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Volume 9 (2009), Pages 909-919
Review Article

Immunotherapeutic Strategies for Alzheimer's Disease Treatment

Department of Molecular Microbiology and Biotechnology, George S. Wise Faculty of Life Sciences, Tel-Aviv University, Tel Aviv, Israel

Received 17 June 2009; Revised 6 August 2009; Accepted 6 August 2009

Academic Editor: Rudy Tanzi

Copyright © 2009 Beka Solomon.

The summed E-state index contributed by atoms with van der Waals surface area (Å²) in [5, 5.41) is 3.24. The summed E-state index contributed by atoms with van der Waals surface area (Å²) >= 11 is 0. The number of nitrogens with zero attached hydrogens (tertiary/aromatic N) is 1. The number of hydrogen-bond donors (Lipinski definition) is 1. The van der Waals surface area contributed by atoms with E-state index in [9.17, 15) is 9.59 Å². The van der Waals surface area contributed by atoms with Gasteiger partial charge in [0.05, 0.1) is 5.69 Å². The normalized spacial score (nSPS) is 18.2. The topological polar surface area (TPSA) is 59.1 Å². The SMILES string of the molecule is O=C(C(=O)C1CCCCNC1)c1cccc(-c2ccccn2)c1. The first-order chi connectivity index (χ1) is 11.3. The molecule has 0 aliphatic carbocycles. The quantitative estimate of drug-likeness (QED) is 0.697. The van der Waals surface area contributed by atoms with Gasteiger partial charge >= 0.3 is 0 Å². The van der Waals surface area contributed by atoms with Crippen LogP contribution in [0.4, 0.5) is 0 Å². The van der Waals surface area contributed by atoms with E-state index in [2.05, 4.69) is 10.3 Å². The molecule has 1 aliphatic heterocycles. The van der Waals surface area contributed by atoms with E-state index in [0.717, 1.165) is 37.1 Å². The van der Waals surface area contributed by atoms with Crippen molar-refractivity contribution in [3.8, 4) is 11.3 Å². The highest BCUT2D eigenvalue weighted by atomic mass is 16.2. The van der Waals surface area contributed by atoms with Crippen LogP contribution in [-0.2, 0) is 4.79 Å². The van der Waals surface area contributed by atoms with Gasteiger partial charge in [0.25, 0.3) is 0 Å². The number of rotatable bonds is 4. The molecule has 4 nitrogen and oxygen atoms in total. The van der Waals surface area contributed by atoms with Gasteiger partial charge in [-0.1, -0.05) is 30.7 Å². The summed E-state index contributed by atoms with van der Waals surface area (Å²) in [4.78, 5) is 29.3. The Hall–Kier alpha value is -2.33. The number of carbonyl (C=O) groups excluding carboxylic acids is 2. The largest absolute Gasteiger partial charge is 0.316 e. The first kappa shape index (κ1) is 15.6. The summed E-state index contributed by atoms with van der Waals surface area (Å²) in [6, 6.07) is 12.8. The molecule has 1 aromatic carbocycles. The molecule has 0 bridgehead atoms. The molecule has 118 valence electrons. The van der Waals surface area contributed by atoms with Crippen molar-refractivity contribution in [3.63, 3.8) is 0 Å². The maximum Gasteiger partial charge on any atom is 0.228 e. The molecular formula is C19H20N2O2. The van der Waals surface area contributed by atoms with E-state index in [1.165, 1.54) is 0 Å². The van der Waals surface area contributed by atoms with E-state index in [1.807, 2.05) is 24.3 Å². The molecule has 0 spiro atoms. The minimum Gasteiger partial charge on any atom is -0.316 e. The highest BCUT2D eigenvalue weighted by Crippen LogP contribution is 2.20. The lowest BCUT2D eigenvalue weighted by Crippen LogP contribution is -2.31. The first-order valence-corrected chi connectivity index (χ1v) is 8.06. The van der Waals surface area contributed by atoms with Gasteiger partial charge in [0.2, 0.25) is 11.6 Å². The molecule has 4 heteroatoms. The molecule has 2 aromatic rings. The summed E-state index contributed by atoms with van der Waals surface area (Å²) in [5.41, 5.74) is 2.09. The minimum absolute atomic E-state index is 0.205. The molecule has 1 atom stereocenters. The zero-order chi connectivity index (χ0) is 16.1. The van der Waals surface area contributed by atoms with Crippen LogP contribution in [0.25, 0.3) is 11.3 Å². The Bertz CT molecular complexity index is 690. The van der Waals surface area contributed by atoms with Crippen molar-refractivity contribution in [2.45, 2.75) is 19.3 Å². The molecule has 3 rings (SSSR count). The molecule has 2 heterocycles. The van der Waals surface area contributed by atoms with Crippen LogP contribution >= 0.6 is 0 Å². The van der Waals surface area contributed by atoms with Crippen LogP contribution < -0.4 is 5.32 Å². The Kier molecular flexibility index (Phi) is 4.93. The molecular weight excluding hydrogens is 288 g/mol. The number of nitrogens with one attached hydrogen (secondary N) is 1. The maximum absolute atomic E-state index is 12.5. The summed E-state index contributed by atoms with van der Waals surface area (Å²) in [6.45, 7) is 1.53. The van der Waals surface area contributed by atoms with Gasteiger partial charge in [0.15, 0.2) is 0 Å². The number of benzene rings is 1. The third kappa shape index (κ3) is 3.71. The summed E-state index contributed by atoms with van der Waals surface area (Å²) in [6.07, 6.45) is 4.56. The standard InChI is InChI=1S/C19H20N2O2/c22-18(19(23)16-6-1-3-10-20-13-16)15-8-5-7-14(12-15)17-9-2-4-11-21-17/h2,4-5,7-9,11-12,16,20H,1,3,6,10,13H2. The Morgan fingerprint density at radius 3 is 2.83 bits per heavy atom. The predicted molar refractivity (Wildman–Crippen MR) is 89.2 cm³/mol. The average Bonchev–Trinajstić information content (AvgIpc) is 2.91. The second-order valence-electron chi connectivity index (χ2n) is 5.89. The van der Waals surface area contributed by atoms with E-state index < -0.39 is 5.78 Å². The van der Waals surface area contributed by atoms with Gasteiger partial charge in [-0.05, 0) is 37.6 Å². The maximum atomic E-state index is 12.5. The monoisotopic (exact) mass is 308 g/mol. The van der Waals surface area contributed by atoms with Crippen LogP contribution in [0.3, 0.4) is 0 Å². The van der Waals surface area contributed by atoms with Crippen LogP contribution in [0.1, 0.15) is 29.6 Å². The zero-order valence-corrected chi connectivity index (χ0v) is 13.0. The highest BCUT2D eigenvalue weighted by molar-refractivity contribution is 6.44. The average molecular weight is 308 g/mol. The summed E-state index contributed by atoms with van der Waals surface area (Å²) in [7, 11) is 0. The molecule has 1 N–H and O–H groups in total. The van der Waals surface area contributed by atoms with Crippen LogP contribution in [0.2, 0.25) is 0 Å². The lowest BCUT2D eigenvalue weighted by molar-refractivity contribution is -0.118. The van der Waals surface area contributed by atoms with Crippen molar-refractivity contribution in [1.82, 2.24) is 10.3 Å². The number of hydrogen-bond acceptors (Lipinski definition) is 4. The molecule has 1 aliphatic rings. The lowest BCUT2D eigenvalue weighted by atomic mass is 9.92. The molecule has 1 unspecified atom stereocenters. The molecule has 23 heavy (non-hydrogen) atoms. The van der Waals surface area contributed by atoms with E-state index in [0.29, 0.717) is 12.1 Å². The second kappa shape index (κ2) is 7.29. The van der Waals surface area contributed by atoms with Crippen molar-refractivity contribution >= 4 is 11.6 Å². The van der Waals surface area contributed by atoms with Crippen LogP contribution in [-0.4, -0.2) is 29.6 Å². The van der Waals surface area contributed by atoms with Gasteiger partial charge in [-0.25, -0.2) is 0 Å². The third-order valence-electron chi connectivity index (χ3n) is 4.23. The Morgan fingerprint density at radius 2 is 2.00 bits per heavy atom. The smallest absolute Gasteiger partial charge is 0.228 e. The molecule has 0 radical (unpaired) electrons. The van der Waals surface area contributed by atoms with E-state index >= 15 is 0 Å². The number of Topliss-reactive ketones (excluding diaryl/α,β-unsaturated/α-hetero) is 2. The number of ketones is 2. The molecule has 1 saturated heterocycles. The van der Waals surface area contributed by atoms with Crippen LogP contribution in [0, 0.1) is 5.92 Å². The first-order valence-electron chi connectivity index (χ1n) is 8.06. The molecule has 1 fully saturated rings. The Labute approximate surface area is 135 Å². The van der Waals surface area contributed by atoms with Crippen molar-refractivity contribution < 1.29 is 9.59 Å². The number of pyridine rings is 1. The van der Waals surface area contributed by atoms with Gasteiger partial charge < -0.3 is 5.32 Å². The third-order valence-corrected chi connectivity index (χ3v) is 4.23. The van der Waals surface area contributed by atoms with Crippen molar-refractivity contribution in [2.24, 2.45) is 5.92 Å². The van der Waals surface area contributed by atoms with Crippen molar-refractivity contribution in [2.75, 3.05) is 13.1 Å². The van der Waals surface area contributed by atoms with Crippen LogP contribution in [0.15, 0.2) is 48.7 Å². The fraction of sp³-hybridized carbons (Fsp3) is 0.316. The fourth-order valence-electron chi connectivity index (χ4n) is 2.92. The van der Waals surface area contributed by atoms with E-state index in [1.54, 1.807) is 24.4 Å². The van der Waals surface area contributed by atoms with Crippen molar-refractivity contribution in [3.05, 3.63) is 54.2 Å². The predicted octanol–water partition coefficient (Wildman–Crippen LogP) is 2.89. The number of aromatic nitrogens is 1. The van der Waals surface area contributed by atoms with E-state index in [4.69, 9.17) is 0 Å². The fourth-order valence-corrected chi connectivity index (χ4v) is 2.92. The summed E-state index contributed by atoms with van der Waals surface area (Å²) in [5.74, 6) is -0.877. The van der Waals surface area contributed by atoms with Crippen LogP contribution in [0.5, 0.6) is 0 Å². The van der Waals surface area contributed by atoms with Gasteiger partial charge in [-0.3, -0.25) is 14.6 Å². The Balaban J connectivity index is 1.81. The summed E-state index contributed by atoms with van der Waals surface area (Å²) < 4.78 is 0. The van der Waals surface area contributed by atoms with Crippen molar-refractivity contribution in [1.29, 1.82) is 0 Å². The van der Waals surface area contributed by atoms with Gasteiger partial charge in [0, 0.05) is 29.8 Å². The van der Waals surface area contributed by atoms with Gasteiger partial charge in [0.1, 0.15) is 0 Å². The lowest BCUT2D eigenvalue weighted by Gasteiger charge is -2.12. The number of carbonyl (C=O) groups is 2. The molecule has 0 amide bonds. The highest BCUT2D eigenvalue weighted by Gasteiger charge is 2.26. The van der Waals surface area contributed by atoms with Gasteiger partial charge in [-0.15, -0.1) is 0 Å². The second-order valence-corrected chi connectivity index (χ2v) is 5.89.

Naturally occurring antibodies against amyloid-β peptides have been found in human cerebrospinal fluid and in the plasma of healthy individuals, but were significantly lower in Alzheimer's disease (AD) patients, suggesting that AD may be an immunodeficient disorder. The performance of anti-amyloid-β antibodies in transgenic mice models of AD showed that they are delivered to the central nervous system, preventing and dissolving amyloid-β plaques. Moreover, these antibodies protected the mice from learning and age-related memory deficits. Active and/or passive immunization against the amyloid-β peptide has been proposed as a method for preventing and/or treating AD. Immunotherapy represents fascinating ways to test the amyloid hypothesis and offers genuine opportunities for AD treatment, but requires careful antigen and antibody selection to maximize efficacy and minimize adverse events.